The Interior Ministry, which oversees the Iraqi police, denies any involvement in the killings. But eyewitnesses said that many of the dead were apprehended by large groups of men driving white Toyota Land Cruisers with police markings. The men were wearing police commando uniforms and bulletproof vests, carrying expensive 9-millimeter Glock pistols and using sophisticated radios, the witnesses said.
U.S. officials, who have advisers in the Interior Ministry, have said that they're aware of the abductions and killings, but that they think the murders are the work of insurgents posing as police.
"The small numbers that we've investigated we've found to be either rumor or innuendo," said Steven Casteel, a senior U.S. adviser to the ministry and former Drug Enforcement Administration intelligence chief. "You can buy a police uniform in 20 different places in the market."
While he admitted that Interior Ministry troops have at times abused detainees, Casteel said he knew of only one instance in which they falsely detained an Iraqi and beat him. And in that case, the troops and their commander were convicted and jailed, he said.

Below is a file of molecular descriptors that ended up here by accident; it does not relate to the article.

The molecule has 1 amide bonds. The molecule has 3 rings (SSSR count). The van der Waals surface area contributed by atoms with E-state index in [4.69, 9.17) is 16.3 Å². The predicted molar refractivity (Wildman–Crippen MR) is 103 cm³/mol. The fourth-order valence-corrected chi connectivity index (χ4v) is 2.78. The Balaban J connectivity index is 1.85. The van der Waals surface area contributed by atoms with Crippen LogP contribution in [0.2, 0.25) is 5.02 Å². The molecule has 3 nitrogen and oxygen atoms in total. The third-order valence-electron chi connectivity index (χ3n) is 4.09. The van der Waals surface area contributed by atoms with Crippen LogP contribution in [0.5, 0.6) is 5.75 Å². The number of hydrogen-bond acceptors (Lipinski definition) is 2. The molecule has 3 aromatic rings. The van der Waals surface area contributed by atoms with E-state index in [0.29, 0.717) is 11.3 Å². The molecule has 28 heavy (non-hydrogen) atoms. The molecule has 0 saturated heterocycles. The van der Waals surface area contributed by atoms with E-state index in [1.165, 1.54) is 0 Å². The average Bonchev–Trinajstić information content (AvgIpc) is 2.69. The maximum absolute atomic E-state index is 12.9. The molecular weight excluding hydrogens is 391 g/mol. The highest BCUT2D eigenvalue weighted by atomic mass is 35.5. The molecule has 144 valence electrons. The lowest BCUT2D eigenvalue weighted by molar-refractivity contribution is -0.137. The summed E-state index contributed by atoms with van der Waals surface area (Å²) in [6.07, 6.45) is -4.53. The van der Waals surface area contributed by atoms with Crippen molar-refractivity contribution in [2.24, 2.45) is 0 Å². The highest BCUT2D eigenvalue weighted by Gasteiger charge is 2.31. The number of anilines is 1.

Interior Minister Bayan Jabr, a Shiite, had family members killed by Saddam Hussein's regime and has little patience for human rights violations, Casteel said.
Saddam's security forces tortured and killed thousands of Shiite Muslims and the Sunni-led insurgency has slain thousands in car bombs, assassinations, beheadings and drive-by shootings during the past two years.
Jabr's office said it couldn't schedule an interview with the minister for comment.